Finding the tension of a string

  • #1
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picure is http://home.earthlink.net/~suburban-xrisis/clip2.jpg [Broken]
I need to find the Tension on string #1
The radius of the pully is 0.25m of negligible mass

I tried and always got 108N however the book says its 118N

(sin37*15*9.8)+(sin37*15*2)=108N

I dont see how it is 118??
 
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Answers and Replies

  • #2
dextercioby
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It doesn't make any sense...Is the string ideal...?If so,then the tension in it is constant...Why do they give you the radius of the pulley...?Definitely weird...

Anyway,even so,assuming that the wire is not ideal (it would make sense),the II-nd principle for the body on the incline should lead you to the answer...

Daniel.
 
  • #3
learningphysics
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UrbanXrisis said:
picure is http://home.earthlink.net/~suburban-xrisis/clip2.jpg [Broken]
I need to find the Tension on string #1
The radius of the pully is 0.25m of negligible mass

I tried and always got 108N however the book says its 118N

(sin37*15*9.8)+(sin37*15*2)=108N

I dont see how it is 118??

You equation is wrong. How did you get: (sin37*15*9.8)+(sin37*15*2)
 
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  • #4
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learningphysics said:
You equation is wrong. How did you get: (sin37*15*9.8)+(sin37*15*2)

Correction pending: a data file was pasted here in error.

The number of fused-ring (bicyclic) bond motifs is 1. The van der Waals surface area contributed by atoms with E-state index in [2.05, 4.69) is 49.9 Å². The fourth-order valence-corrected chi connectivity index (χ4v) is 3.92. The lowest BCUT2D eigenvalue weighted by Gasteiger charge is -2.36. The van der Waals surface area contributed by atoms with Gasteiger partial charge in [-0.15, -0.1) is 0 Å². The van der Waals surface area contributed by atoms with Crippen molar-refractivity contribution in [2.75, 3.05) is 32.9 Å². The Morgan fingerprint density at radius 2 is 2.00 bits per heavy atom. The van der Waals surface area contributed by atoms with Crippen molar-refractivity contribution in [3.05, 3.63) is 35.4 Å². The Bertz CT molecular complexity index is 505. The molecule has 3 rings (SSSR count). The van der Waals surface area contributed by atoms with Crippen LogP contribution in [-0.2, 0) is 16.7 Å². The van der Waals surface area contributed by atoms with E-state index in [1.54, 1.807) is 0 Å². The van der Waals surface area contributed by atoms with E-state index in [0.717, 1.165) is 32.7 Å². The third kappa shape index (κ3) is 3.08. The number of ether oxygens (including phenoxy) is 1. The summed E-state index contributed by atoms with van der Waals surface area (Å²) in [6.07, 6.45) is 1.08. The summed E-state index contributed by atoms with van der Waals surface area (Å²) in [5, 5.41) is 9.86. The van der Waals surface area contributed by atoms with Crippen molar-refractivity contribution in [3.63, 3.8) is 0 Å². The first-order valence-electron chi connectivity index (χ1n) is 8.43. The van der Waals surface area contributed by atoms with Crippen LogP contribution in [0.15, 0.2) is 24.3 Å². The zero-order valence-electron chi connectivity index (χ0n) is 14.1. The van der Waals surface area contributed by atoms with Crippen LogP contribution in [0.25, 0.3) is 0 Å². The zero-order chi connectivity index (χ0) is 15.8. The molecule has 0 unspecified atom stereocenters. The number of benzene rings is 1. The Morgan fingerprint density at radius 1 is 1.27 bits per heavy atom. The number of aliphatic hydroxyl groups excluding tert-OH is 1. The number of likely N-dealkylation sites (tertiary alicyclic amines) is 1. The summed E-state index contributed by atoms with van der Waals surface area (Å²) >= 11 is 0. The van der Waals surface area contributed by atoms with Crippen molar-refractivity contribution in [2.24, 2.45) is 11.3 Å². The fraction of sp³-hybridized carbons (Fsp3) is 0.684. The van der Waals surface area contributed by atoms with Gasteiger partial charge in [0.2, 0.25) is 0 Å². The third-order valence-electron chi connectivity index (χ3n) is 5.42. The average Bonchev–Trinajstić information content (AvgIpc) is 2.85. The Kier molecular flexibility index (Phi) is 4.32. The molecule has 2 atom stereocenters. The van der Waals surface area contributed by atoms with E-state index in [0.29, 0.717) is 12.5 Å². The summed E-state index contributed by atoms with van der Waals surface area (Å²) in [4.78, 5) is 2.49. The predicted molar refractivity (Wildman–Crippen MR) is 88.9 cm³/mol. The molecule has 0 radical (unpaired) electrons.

Indeed. You have to realize that you're given an acceleration that is already in the direction of motion. There is no need to use sines or cosines on that magnitude, since it's already in component form.

You should wind up with an equation that describes the net forces on the incline's block, which (thanks to Newton) will equate to the mass and acceleration of the block (both of which you know).

Plug and Chug :smile:
 
  • #5
1,197
1
dextercioby said:
It doesn't make any sense...Is the string ideal...?If so,then the tension in it is constant...Why do they give you the radius of the pulley...?Definitely weird...

Anyway,even so,assuming that the wire is not ideal (it would make sense),the II-nd principle for the body on the incline should lead you to the answer...

Daniel.

the r is to find the moment of inertia of the pully. I actually have some trouble with this. Is there an equation that I can use? I have tried many and dont know why it's not giving the answer of 1.2kgm^2

any ideas?
 
  • #6
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UrbanXrisis said:
the r is to find the moment of inertia of the pully. I actually have some trouble with this. Is there an equation that I can use? I have tried many and dont know why it's not giving the answer of 1.2kgm^2

any ideas?
If there's negligiable mass, then the moment of inertia of the pully isnt significant enough to worry about. I got 118 N using only the information provided in the diagram itself.

(PS - the moment of inertia of a solid cylinder is [itex]\frac{1}{2}MR^2[/itex] ...again, though, in this case you don't really need it.)

^^ That gap is the strangest thing... :confused:
 
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